Directed by Andrew Dominik
Awkwardly paced at times but brilliantly shot in black and white (using a 3D black and white camera, with no glasses needed), this is an extremely personal look into not just the creative process of Nick Cave, but much more importantly, how he uses this process to work through the grief of losing his son Arthur, to whom the film is dedicated, and how that traumatic event has changed him, as a person, as a writer, and as a musician.
He discusses this at length and Cave has such a way with words it is hard to not become entranced by his creative pondering and his overall world-view. He mentions at one point how important words are to our existence, our consciousness, and obviously to him. There is no doubt that he is a very interesting man, and we are lucky enough to get close to him via this film.
The film feels very unscripted. Cave at times seems genuinely lost for words, sometimes stuttering to get his thoughts out. There is a lot of narration, and every word he says is worth savouring. We get close and personal, much unlike 20,000 Days, and we are fortunate to learn more about this enigmatic character at a time of extreme trauma. Kudos to Nick Cave for doing this, and Skeleton Tree is the result of a changed man with a changed approach to song writing, creativity, his relationship with his wife, and to life in general.
During the live takes of albums, the camera seems to endlessly spin around the group of musicians, which gets old and repetitive. And dizzying! This thankfully is broken up by many memorable cinematic moments during the takes, some hallucinatory in nature, adding to the overwhelming power that these performances possess. Unlike 20,000 Days, where we got a taste, here we see full performances of seven of the eight album tracks, witnessing just how these incredible tracks came to life.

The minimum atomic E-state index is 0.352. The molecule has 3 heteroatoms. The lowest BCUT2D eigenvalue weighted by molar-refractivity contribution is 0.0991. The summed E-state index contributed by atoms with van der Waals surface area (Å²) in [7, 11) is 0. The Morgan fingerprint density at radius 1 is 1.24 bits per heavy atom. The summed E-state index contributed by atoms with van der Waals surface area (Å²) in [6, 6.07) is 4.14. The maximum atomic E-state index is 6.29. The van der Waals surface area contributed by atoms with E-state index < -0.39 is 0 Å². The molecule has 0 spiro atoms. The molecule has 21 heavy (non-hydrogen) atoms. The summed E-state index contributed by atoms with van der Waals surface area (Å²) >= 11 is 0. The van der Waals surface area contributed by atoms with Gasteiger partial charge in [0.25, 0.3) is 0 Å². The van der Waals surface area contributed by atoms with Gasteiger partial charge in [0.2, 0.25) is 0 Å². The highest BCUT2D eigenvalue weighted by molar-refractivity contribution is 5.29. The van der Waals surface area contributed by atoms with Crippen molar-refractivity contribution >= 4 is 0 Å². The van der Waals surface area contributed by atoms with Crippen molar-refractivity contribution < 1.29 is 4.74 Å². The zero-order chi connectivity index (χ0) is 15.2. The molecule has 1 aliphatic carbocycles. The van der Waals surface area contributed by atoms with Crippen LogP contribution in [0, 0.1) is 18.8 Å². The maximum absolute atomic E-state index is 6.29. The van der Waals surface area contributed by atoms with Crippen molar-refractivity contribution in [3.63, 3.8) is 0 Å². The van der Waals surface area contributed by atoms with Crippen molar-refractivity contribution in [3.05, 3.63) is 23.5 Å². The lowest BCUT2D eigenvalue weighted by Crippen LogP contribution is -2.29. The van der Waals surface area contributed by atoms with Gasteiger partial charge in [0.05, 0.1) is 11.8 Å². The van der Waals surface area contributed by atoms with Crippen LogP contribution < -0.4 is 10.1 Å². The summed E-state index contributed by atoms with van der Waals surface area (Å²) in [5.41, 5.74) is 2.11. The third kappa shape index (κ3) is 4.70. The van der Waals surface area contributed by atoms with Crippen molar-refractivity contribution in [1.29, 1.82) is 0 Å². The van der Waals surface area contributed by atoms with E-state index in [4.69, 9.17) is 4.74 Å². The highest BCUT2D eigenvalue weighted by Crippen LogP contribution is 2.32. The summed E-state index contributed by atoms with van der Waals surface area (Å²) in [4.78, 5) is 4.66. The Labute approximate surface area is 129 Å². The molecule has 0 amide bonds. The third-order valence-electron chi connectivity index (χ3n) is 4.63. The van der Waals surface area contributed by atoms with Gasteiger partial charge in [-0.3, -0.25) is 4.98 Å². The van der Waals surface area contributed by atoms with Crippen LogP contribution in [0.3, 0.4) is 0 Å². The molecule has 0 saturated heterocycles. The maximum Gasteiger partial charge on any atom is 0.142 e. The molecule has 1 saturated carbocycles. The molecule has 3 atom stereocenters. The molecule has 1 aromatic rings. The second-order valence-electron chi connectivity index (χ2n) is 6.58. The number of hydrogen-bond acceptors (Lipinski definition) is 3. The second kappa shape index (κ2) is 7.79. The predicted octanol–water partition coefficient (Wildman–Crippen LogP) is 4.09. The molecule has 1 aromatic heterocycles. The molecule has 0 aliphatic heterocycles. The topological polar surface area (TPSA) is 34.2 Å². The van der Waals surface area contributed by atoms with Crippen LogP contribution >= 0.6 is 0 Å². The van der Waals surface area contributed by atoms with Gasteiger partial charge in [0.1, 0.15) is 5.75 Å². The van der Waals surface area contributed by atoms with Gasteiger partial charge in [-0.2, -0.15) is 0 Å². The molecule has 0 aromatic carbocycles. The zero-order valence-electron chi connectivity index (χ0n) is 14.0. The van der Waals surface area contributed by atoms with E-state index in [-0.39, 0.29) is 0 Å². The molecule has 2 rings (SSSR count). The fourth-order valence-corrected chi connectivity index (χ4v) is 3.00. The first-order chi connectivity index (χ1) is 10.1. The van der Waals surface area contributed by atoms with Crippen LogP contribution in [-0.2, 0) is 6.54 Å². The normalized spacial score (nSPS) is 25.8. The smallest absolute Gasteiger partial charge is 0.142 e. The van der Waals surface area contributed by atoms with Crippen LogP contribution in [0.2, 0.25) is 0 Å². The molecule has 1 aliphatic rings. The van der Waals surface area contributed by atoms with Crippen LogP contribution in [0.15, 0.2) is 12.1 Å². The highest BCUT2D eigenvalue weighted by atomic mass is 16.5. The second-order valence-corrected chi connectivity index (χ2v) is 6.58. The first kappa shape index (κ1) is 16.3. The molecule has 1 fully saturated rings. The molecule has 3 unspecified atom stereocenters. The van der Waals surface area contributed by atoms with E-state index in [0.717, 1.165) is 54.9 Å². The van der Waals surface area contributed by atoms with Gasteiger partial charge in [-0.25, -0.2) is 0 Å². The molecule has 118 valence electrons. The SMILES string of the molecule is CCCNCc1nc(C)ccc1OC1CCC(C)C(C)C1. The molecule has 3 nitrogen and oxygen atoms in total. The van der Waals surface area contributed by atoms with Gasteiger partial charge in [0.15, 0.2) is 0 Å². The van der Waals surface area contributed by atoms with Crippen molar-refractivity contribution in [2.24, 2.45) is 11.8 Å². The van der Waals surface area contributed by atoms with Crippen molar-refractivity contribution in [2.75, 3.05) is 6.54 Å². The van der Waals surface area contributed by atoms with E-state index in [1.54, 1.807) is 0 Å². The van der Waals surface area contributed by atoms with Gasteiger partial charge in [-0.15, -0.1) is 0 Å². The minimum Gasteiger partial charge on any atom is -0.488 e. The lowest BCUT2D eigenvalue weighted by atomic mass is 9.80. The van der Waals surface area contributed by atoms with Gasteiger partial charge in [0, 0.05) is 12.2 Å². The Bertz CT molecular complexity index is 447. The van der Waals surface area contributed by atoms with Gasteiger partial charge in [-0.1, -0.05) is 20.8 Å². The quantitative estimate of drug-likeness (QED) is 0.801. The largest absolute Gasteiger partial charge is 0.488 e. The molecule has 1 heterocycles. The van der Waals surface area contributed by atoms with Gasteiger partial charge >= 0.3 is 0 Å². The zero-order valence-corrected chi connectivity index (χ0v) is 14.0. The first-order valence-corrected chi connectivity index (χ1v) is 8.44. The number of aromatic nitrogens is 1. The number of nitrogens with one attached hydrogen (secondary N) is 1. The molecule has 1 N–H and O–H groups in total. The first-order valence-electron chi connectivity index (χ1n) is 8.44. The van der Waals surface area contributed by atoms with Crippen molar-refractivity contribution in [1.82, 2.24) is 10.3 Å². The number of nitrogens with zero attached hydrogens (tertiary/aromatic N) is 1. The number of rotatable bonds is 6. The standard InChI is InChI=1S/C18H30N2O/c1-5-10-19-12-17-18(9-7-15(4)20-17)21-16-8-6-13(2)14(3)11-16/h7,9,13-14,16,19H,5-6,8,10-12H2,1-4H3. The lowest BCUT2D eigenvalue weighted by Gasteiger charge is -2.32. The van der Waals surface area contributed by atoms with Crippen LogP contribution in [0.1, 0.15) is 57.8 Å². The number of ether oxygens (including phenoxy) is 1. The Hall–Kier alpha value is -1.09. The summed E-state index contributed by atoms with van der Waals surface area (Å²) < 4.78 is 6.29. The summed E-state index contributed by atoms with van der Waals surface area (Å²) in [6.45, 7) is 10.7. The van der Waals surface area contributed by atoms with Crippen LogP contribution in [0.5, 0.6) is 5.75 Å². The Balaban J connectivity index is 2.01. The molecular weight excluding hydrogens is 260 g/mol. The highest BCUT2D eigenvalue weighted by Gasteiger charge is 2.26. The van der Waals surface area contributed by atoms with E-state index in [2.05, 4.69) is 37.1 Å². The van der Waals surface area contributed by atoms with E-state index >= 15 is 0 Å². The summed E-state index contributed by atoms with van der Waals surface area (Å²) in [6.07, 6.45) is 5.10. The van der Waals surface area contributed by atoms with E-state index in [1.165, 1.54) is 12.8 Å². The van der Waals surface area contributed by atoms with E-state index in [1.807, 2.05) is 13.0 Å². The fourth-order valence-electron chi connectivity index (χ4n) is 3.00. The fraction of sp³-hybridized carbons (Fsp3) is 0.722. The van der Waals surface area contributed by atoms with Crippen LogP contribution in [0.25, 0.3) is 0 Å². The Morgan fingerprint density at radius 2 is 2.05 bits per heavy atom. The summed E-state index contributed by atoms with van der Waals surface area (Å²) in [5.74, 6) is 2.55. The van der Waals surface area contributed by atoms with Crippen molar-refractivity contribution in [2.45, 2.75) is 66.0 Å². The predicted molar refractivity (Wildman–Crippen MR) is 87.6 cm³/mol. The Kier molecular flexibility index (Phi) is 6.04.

Having missed the initial (one night only) screening which preceded the album launch, I have had many thorough listens to this new album. Nick explains how the album abandons the perfectionist attitude that they practised in the past, rather relying more on improvisation while jamming; that unspoken bond between musicians who have been working together for a long time. The result is a dark, atmospheric, almost desperate sounding record that is truly a result of Cave’s tragic loss, complete with Cave’s unique, off-beat lyrical style.
Speaking of the other musicians, we get a fantastic insight into the role Warren Ellis plays when working with Cave. His ethereal, dreamy but dark sounds fill the song above, giving it an almost ominous sound. The two have a definite bond that has been developed over the years, a unique bond that only musicians can experience.
Cave tells how Warren can take the melodies he is singing, pick up a violin, or a synthesiser, take your pick, and using his musical wizardry he enhances these melodies into something Cave himself could never have dreamt of. No wonder the two are making their mark in the world of soundtracks, having scored Hell or High Water this year, with numerous older credits to their names too.
The film is very raw, but one gets the sense that this was the aim. To make a documentary that truly digs into the deep and emotional waters of having lost a child, and how that changes a thinking man such as Cave. He even notes at one point, why the fuck am I here? I’d never have done this before! This informal nature of the presentation feels very real, and very apt, as there are a few awkward moments between Cave and the director that seem to have been intentionally not edited out.
Many scenes show us that Cave is still healing, and while he has still retained his sense of humour, one gets the feeling his smile is hiding a dark inner-self. When being interviewed it somehow feels like the impact of his loss has not hit him as hard as it will, despite having exorcised this album from his mind.
And that there lies the point of the film. Creating this album has helped Cave make sense of a world suddenly changed beyond recognition, and at least for this man, and his wife who designs dresses, art is providing invaluable therapeutic benefits that we are luckily enough to witness on film. There is no doubt that the production of this album has helped Cave make ‘narrative sense’ of events, but he still appears to be very vulnerable despite being as articulate as always. Again, credit to the Cave family, as they have truly bared all for this production and it adds so much to the power of the album itself. Our world is better off with this enigmatic Aussie in it, even if he is experiencing grief unlike anything he has felt before.
A full sixer. One of the best documentaries I have seen. A very special film.
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